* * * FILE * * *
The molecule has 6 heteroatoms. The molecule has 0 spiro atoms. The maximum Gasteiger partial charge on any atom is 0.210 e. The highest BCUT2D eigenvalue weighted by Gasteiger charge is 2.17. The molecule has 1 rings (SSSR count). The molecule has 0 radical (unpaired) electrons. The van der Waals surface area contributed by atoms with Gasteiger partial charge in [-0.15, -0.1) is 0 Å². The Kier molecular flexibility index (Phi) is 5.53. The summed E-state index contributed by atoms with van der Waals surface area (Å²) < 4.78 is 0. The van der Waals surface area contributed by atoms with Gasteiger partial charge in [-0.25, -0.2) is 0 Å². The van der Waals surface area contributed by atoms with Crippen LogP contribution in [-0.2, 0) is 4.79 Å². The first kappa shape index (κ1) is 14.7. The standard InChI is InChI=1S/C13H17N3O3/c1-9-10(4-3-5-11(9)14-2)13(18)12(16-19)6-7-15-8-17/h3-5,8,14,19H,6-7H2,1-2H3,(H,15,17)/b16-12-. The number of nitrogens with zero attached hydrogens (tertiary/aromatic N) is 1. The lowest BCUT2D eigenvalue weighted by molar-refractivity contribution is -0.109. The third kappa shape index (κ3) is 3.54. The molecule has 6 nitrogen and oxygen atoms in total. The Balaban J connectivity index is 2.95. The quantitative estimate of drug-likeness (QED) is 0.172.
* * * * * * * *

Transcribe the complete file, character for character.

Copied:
The molecule has 6 heteroatoms. The molecule has 0 spiro atoms. The maximum Gasteiger partial charge on any atom is 0.210 e. The highest BCUT2D eigenvalue weighted by Gasteiger charge is 2.17. The molecule has 1 rings (SSSR count). The molecule has 0 radical (unpaired) electrons. The van der Waals surface area contributed by atoms with Gasteiger partial charge in [-0.15, -0.1) is 0 Å². The Kier molecular flexibility index (Phi) is 5.53. The summed E-state index contributed by atoms with van der Waals surface area (Å²) < 4.78 is 0. The van der Waals surface area contributed by atoms with Gasteiger partial charge in [-0.25, -0.2) is 0 Å². The van der Waals surface area contributed by atoms with Crippen LogP contribution in [-0.2, 0) is 4.79 Å². The first kappa shape index (κ1) is 14.7. The standard InChI is InChI=1S/C13H17N3O3/c1-9-10(4-3-5-11(9)14-2)13(18)12(16-19)6-7-15-8-17/h3-5,8,14,19H,6-7H2,1-2H3,(H,15,17)/b16-12-. The number of nitrogens with zero attached hydrogens (tertiary/aromatic N) is 1. The lowest BCUT2D eigenvalue weighted by molar-refractivity contribution is -0.109. The third kappa shape index (κ3) is 3.54. The molecule has 6 nitrogen and oxygen atoms in total. The Balaban J connectivity index is 2.95. The quantitative estimate of drug-likeness (QED) is 0.172.